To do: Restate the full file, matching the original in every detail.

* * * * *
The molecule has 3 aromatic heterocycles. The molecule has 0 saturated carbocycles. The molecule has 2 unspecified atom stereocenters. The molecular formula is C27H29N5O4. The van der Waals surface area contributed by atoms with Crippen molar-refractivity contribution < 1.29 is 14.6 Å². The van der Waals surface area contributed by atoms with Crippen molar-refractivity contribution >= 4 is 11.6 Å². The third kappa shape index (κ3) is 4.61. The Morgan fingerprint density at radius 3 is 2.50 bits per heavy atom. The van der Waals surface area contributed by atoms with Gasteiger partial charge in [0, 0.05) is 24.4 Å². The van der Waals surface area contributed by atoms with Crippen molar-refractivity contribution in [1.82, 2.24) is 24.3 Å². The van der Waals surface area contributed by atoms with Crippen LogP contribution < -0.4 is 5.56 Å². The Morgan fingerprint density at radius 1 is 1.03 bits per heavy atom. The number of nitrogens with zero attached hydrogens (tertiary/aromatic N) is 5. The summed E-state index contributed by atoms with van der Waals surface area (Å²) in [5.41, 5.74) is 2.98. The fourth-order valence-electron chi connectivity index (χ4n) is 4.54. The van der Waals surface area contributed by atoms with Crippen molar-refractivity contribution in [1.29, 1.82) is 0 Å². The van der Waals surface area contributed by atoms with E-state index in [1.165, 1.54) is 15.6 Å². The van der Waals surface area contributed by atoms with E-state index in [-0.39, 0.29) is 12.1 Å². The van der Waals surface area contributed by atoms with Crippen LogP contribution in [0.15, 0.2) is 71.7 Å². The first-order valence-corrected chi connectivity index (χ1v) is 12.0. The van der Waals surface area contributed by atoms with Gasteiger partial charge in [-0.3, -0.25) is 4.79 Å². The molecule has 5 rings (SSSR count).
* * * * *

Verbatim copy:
The molecule has 3 aromatic heterocycles. The molecule has 0 saturated carbocycles. The molecule has 2 unspecified atom stereocenters. The molecular formula is C27H29N5O4. The van der Waals surface area contributed by atoms with Crippen molar-refractivity contribution < 1.29 is 14.6 Å². The van der Waals surface area contributed by atoms with Crippen molar-refractivity contribution >= 4 is 11.6 Å². The third kappa shape index (κ3) is 4.61. The Morgan fingerprint density at radius 3 is 2.50 bits per heavy atom. The van der Waals surface area contributed by atoms with Gasteiger partial charge in [0, 0.05) is 24.4 Å². The van der Waals surface area contributed by atoms with Crippen molar-refractivity contribution in [1.82, 2.24) is 24.3 Å². The van der Waals surface area contributed by atoms with Crippen LogP contribution < -0.4 is 5.56 Å². The Morgan fingerprint density at radius 1 is 1.03 bits per heavy atom. The number of nitrogens with zero attached hydrogens (tertiary/aromatic N) is 5. The summed E-state index contributed by atoms with van der Waals surface area (Å²) in [5.41, 5.74) is 2.98. The fourth-order valence-electron chi connectivity index (χ4n) is 4.54. The van der Waals surface area contributed by atoms with Crippen molar-refractivity contribution in [1.29, 1.82) is 0 Å². The van der Waals surface area contributed by atoms with E-state index in [1.165, 1.54) is 15.6 Å². The van der Waals surface area contributed by atoms with E-state index in [-0.39, 0.29) is 12.1 Å². The van der Waals surface area contributed by atoms with Crippen LogP contribution in [0.15, 0.2) is 71.7 Å². The first-order valence-corrected chi connectivity index (χ1v) is 12.0. The van der Waals surface area contributed by atoms with Gasteiger partial charge in [-0.3, -0.25) is 4.79 Å². The molecule has 5 rings (SSSR count).